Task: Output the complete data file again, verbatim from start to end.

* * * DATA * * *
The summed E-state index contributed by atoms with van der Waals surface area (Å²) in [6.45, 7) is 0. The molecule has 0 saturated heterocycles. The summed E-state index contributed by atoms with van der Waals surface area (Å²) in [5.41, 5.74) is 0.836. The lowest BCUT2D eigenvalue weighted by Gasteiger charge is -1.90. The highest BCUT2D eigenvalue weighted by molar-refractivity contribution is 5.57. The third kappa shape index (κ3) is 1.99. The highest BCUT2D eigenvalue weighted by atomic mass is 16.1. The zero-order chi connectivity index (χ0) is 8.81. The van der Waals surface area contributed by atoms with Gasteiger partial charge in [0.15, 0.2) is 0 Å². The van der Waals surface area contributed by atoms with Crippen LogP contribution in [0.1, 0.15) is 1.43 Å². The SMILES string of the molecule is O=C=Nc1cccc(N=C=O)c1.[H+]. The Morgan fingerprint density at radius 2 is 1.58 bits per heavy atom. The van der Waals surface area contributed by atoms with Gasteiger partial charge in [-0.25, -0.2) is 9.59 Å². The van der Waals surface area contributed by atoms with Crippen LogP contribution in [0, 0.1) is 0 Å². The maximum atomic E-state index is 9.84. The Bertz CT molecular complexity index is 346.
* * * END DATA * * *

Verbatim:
The summed E-state index contributed by atoms with van der Waals surface area (Å²) in [6.45, 7) is 0. The molecule has 0 saturated heterocycles. The summed E-state index contributed by atoms with van der Waals surface area (Å²) in [5.41, 5.74) is 0.836. The lowest BCUT2D eigenvalue weighted by Gasteiger charge is -1.90. The highest BCUT2D eigenvalue weighted by molar-refractivity contribution is 5.57. The third kappa shape index (κ3) is 1.99. The highest BCUT2D eigenvalue weighted by atomic mass is 16.1. The zero-order chi connectivity index (χ0) is 8.81. The van der Waals surface area contributed by atoms with Gasteiger partial charge in [0.15, 0.2) is 0 Å². The van der Waals surface area contributed by atoms with Crippen LogP contribution in [0.1, 0.15) is 1.43 Å². The SMILES string of the molecule is O=C=Nc1cccc(N=C=O)c1.[H+]. The Morgan fingerprint density at radius 2 is 1.58 bits per heavy atom. The van der Waals surface area contributed by atoms with Gasteiger partial charge in [-0.25, -0.2) is 9.59 Å². The van der Waals surface area contributed by atoms with Crippen LogP contribution in [0, 0.1) is 0 Å². The maximum atomic E-state index is 9.84. The Bertz CT molecular complexity index is 346.